Thursday, 28 June 2012

Self-Help for Trichotillomania Update #1

My blog is three months old today! Thanks for reading!

So, for anyone who knows me, or who's been reading for a while, you might know that I have trichotillomania. It's part of a bigger, mental un-health picture, but I'm working on one thing at a time, trying to relax, take it slow. Help myself heal from whatever the hell caused me to get so messed up in the first place.

I shaved my head in Summer, a few times, to break the cycle of pulling my hair out when I'm bored/nervous/busy and just not paying enough attention/sleeping. I even kept my eyebrows plucked to perfection (with tweezers), shaved off my pubic hair, kept my legs and underarms shaved regularly - just so there was nothing for me to fiddle with. Nothing out of place. I think that my flawed perfectionism has a lot to do with my problem, so it was time to reassure myself that I had achieved perfection (of a hairless, stubbly sort. The sort that doesn't fiddle).


I have hair now. It's about 2cm long, max. But it's there.

No bald spots. No hair pulling (well, three hairs. Total. Before I couldn't even count how many I pulled out in an hour, let alone 4-5 months).

I have developed the habit of running my hands through my hair fast, repeatedly, when under stress. This seems less debilitating than hair-pulling, so I'm running with it. It felt nice on my stubbly bald head, and it feels nice now I've got a full head of hair too. I'm just trying my hardest to keep it. I don't want to be bald again. I didn't realise how desperate I was to fix this problem, because now I don't think I'd be brave enough to want to shave my head again. 

Another side-effect of not-pulling is that I've started attacking my fingernails. I've always bitten my nails, but now it's getting chronic. I basically don't have nails. So, I've started the same process with my nails as I did with my hair - make them un-biteable. I paint my nails, and cover them in glitter, so even if I was to bite them with polish on, it'd be like chewing sand.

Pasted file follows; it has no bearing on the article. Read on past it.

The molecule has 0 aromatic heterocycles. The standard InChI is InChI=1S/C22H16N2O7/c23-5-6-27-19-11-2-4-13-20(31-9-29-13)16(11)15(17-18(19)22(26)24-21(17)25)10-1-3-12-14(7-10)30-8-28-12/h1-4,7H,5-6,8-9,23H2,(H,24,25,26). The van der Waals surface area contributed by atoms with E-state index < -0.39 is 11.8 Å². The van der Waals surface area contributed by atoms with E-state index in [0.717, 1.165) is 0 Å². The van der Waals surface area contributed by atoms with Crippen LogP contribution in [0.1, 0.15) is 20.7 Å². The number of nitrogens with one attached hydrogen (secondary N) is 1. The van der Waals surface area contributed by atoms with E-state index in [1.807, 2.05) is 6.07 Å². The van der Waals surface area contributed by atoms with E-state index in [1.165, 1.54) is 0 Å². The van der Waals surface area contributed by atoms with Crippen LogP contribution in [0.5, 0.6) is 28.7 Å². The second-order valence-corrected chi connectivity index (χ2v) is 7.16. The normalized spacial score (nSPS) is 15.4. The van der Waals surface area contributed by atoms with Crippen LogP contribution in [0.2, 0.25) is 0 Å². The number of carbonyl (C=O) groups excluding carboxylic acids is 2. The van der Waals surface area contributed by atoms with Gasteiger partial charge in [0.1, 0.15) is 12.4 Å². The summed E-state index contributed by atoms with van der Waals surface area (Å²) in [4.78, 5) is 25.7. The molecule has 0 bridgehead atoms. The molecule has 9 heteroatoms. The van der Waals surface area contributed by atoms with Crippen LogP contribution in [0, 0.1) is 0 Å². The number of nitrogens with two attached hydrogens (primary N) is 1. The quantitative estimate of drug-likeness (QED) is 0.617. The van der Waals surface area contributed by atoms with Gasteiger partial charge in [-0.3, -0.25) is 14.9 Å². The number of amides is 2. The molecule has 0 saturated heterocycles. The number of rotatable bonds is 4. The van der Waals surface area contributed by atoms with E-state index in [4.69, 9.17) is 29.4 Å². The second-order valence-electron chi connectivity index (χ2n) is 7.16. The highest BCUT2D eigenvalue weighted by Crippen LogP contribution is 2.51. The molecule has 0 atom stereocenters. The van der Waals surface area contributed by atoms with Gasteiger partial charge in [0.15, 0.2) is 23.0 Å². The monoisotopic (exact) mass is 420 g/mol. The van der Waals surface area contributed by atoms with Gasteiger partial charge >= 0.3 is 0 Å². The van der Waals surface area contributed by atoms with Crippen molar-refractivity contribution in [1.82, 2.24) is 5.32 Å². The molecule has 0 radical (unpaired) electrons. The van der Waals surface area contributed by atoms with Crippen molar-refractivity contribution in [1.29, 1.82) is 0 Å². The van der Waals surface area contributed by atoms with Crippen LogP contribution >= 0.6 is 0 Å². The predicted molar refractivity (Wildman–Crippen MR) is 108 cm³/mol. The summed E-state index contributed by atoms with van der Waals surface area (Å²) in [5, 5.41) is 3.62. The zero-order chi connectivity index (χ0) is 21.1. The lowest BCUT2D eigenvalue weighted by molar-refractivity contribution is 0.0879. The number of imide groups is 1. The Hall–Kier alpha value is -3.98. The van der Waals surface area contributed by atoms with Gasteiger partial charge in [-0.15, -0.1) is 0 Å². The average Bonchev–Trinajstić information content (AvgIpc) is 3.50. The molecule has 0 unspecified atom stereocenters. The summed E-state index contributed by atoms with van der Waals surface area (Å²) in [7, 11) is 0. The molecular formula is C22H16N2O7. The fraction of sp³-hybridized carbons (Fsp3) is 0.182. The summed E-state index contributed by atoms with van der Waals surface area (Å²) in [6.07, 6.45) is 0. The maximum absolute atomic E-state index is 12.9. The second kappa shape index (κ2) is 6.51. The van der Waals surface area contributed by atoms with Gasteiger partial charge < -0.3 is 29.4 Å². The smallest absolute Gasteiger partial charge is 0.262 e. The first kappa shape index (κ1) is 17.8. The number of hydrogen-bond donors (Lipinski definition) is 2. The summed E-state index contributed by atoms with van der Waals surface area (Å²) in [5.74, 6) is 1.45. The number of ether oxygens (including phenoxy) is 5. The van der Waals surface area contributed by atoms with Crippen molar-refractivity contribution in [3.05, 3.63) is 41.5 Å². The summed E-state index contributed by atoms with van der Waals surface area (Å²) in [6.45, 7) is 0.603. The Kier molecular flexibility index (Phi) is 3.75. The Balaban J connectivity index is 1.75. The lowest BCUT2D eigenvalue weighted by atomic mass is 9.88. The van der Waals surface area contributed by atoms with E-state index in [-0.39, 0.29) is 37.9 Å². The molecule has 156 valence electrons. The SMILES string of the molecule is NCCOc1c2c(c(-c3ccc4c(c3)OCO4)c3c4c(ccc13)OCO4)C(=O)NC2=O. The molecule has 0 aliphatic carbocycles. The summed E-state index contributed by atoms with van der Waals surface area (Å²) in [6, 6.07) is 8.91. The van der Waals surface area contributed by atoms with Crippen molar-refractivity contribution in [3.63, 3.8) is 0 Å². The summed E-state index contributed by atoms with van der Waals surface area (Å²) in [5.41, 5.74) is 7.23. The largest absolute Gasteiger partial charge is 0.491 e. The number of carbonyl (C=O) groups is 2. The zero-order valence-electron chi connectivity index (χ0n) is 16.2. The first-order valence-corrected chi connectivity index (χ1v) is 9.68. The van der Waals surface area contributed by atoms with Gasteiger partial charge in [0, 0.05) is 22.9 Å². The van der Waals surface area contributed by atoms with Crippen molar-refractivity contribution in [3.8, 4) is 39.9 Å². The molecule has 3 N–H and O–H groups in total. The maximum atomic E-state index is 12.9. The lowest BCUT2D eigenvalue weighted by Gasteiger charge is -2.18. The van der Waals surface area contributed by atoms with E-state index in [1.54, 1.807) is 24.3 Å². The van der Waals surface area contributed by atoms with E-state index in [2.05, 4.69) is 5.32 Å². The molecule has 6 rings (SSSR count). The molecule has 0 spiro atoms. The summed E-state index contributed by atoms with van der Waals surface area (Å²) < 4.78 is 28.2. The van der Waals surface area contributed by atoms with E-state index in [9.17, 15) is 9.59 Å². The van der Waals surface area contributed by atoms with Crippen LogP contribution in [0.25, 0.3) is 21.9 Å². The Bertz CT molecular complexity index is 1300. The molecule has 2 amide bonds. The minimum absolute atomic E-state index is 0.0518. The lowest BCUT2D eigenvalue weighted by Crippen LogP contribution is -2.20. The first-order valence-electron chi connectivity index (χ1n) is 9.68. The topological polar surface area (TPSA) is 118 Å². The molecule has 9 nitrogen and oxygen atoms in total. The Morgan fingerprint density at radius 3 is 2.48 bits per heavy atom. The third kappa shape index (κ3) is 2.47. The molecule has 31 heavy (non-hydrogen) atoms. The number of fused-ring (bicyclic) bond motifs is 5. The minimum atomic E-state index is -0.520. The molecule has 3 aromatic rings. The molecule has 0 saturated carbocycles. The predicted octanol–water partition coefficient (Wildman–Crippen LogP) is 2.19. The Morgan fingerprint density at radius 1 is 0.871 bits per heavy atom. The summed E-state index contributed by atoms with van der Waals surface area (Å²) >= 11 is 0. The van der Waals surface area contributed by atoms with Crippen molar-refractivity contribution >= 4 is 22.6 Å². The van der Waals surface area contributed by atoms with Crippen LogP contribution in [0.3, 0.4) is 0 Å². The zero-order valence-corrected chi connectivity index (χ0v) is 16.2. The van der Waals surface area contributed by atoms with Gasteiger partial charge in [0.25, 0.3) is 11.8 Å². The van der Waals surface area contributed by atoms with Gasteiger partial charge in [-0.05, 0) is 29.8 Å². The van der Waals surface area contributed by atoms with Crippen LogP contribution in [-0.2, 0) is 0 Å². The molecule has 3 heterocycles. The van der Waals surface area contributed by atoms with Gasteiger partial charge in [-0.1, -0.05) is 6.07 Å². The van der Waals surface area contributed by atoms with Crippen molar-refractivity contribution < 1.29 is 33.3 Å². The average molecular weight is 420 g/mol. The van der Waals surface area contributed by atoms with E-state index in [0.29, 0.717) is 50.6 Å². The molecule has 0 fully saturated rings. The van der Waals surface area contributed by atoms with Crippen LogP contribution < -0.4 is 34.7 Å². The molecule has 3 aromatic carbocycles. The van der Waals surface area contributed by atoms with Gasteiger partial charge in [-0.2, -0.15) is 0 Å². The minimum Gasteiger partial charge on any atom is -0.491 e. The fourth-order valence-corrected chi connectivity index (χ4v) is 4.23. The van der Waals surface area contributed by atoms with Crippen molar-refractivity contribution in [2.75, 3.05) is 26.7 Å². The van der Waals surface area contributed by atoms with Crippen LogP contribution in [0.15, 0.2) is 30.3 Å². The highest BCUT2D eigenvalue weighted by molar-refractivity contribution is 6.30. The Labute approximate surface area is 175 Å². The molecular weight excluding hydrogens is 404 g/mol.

Ok, I back-slid because I am a mum, and finding the time to paint my nails, let alone this laborious process involving glitter, takes a lot of time. And because I'm looking for a job, and tiny, glittery finger-stubs are a bit offputting in a job interview (even if they look much prettier to me, because I am used to my deformed fingers). At least I can keep my hands from drawing too much attention if I leave them bare, but it makes it EXTREMELY hard not to bite them.

I'm just hoping I find a job where they don't mind me painting my nails, even if my hands are mangled, or that I get a job that involves me using my hands all the time, so I don't have the opportunity to bite my nails.

Stay tuned for future updates. I'm really trying to make this method work, because I'd love to help people with trich (and other people who, like me, deal with their anxiety by mangling themselves in other ways) in a real and tangible way - not just awareness raising and being open and honest with people about my own troubles with trich.


  1. Thank you so much for your brave courage to come out and speak about your condition. It's always wonderful to gain some understanding of what another person goes through in their day to day struggles. It helps to break the ignorance barrier and Hooray for that!
    New admirer on board from DP :)

    1. Thank you!

      I'm glad you're enjoying reading my blog - apologies for being so slack on the updates! I've just started a new job, and I'm still working out when I should be sleeping and doing all the normal things I usually do day-to-day, because I am working mainly at night! I just thought I'd take the time to let you know I appreciate being told that I'm helping - I like to help =)

      Bea xo

    2. I am glad you are doing well. I am fighting my trich after 35 years of being free of it. I am reminding myself each day that I have to have a plan and stick to it as best I can. I have a trich bag which I use when things are very bad.I have vaseline in it, a bright wrist band and gloves.I have a comb forI visualize new hairs like seedlings that need nurturing not destruction. I note good and bad days in a diary. I remind myself that trich is not my fault - just an unlucky mix of biology and life stresses. I am now very aware of what can cause a relapse so I will try and avoid this happening again.I am finding reading other people's experiences very useful. I think this annoying condition can come and go and I wish I had been more vigalent but I know now and am hoping knowledge is power.